WEST ORANGE, NJ — Fifty-one years after the book hit shelves and 35 years after moviegoers headed to cinemas to see “The Outsiders,” West Orange High School thespians will take the stage to present the theater version of the classic teenage tale set in the 1960s. Set in Tulsa, Okla., in 1965, the story is narrated in the book and on stage by Ponyboy Curtis, a high school student and member of the “Greaser” gang, which comes into conflict with the popular and better-off members of the “Soc” gang. The WOHS production is putting a new spin on the show, with female students in some of the male roles when it opens Thursday, Nov. 1.
“An alumna came back over the summer and said she was playing Two-Bit in a production of ‘The Outsiders,’” WOHS theater arts teacher and director Wendy Mapes said in an interview with the West Orange Chronicle on Oct. 24. “And a light bulb went off in my head. I thought casting women in men’s roles could explore masculinity.”
With more girls auditioning for the play than boys, Mapes cast the actor was best for each part. Ponyboy is being played by Olivia Ridley; Dallas Winston, another traditionally male part, is being played by Erin Arnold; and WOHS’ Two-Bit Matthews is being played by Litzy Reyes-Polanco. Kai McCall is playing Randy Adderson, a member of the opposing “Soc” gang.
Not all of the men’s roles are being played by female WOHS students. Sodapop and Darry Curtis, Ponyboy’s brothers, are being played by Tyler Brooks and Joseph Nalieth, and Sebastian Chaviano is portraying Ponyboy’s best friend Johnny Cade.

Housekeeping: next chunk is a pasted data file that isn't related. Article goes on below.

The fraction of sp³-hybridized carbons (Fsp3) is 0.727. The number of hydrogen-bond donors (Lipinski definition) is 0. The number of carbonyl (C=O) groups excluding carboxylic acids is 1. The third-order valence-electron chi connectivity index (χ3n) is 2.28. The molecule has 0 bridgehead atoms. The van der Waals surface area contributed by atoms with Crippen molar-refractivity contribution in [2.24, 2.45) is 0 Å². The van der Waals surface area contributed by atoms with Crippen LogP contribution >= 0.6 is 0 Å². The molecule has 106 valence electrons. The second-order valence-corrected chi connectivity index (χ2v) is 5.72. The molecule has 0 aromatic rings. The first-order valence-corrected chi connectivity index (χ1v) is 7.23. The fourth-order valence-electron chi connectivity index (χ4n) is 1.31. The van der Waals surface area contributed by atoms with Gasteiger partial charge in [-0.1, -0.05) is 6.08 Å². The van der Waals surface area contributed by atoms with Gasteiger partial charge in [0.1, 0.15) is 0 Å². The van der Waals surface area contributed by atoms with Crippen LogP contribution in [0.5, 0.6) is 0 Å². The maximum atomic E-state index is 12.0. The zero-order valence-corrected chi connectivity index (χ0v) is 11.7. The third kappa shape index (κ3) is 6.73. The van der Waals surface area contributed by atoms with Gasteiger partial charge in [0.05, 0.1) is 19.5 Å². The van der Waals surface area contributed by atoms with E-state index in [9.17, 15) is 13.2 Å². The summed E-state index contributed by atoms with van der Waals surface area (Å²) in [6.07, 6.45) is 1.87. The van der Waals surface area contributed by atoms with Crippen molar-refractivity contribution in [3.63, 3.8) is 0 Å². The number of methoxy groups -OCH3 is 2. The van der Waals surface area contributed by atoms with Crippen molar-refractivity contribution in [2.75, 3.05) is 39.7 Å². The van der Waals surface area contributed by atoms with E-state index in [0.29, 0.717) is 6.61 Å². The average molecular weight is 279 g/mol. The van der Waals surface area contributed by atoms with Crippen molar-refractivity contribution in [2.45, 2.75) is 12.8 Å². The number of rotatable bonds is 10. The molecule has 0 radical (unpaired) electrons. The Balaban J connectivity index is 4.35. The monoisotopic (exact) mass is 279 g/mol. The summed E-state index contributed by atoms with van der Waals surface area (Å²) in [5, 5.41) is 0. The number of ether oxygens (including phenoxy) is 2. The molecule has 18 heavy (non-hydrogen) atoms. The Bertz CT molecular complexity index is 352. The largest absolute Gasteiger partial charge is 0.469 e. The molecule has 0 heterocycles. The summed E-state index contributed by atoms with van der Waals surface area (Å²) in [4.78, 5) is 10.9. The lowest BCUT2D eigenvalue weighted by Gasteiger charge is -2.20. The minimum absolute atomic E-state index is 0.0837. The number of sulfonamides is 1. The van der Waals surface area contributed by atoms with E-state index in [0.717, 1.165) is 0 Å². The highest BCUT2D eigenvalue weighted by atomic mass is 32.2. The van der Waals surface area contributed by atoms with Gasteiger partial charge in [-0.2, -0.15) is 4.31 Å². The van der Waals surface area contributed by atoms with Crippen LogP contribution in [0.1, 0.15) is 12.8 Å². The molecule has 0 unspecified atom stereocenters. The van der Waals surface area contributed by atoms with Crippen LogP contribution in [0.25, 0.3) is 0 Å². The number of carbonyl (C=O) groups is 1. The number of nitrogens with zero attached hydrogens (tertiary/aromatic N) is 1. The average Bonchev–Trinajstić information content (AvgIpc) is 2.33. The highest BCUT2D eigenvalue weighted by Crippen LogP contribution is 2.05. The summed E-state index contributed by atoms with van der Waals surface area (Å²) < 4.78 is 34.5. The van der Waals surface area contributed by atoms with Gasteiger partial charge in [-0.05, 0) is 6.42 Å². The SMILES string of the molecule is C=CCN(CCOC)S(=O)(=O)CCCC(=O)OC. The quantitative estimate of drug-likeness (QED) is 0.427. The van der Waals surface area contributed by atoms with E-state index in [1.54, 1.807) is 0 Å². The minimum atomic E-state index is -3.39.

At a rehearsal a week before the show opened, Mapes said she and the students are working on perfecting the second act.
“It’s been challenging, because what happens is you forget about the second act sometimes,” she said. “They’re doing a great job with it. This is perfect because the characters are their age and the themes are all pertinent with cliques and the struggles with parents.”
“The Outsiders” is traditionally read in middle school classrooms, and the district’s eighth-graders are getting a sneak peek of the show before opening night to see the story come to life.
The show features seniors who have been in previous WOHS productions as well as new players, like freshman Maria Nalieth. Playing Cherry Valance, a member of the Soc gang, Nalieth has been going to see the WOHS shows since she was in middle school and is now taking the stage with actors she has seen perform.
“I did the junior plays at Roosevelt and some other community theater,” Nalieth said in an interview with the Chronicle on Oct. 24. “These are people I’ve come to see since sixth grade, so now I get to be onstage and do a scene and learn from them.”
The actors have been doing a lot of character work to prepare for the show, which Nalieth said has been helpful for her.
“Everyone will ask each other questions about their character and that makes it easier to jump into this character that I don’t know that I relate to that much,” she said. “She’s this rich, popular Soc and that’s not my typecast — I don’t usually play that. So it’s fun to find a side I can understand.”
Because the story is set in 1965, there are cultural differences that students are learning about while working on the play. The clothes are different than what high school students wear today and the slang that teenagers use has changed in the last 50 years.
“It’s so fun to dress up in these clothes,” Nalieth said. “And to learn the words and phrases, too. ‘Ya dig, OK?’ is not something I would ever say now.”